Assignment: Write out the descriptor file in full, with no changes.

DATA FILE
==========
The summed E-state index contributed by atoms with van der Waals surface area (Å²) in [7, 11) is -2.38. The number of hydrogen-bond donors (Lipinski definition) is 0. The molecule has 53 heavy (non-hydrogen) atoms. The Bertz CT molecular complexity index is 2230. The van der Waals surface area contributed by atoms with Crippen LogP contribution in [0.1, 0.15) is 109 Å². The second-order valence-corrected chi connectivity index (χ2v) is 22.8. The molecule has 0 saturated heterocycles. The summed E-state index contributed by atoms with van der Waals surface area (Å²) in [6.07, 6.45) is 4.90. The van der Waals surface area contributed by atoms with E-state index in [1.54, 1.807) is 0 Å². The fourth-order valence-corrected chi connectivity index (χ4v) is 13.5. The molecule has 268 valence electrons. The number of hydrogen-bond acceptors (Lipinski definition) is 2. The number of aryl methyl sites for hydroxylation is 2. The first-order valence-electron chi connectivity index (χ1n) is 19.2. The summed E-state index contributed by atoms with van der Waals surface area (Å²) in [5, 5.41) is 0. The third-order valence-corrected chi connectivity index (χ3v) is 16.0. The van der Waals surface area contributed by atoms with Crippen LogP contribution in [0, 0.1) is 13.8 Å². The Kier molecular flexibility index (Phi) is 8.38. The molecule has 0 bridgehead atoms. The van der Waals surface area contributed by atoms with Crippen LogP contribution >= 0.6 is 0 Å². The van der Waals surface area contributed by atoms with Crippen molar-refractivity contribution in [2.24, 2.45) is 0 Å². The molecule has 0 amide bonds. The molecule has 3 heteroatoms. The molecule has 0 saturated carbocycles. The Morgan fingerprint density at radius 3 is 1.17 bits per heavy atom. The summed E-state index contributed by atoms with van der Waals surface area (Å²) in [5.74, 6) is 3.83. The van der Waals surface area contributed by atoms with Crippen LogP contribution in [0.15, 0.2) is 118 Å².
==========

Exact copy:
The summed E-state index contributed by atoms with van der Waals surface area (Å²) in [7, 11) is -2.38. The number of hydrogen-bond donors (Lipinski definition) is 0. The molecule has 53 heavy (non-hydrogen) atoms. The Bertz CT molecular complexity index is 2230. The van der Waals surface area contributed by atoms with Crippen LogP contribution in [0.1, 0.15) is 109 Å². The second-order valence-corrected chi connectivity index (χ2v) is 22.8. The molecule has 0 saturated heterocycles. The summed E-state index contributed by atoms with van der Waals surface area (Å²) in [6.07, 6.45) is 4.90. The van der Waals surface area contributed by atoms with E-state index in [1.54, 1.807) is 0 Å². The fourth-order valence-corrected chi connectivity index (χ4v) is 13.5. The molecule has 268 valence electrons. The number of hydrogen-bond acceptors (Lipinski definition) is 2. The number of aryl methyl sites for hydroxylation is 2. The first-order valence-electron chi connectivity index (χ1n) is 19.2. The summed E-state index contributed by atoms with van der Waals surface area (Å²) in [5, 5.41) is 0. The third-order valence-corrected chi connectivity index (χ3v) is 16.0. The van der Waals surface area contributed by atoms with Crippen LogP contribution in [0, 0.1) is 13.8 Å². The Kier molecular flexibility index (Phi) is 8.38. The molecule has 0 bridgehead atoms. The van der Waals surface area contributed by atoms with Crippen LogP contribution >= 0.6 is 0 Å². The van der Waals surface area contributed by atoms with Crippen molar-refractivity contribution in [2.24, 2.45) is 0 Å². The molecule has 0 amide bonds. The molecule has 3 heteroatoms. The molecule has 0 saturated carbocycles. The Morgan fingerprint density at radius 3 is 1.17 bits per heavy atom. The summed E-state index contributed by atoms with van der Waals surface area (Å²) in [5.74, 6) is 3.83. The van der Waals surface area contributed by atoms with Crippen LogP contribution in [0.15, 0.2) is 118 Å².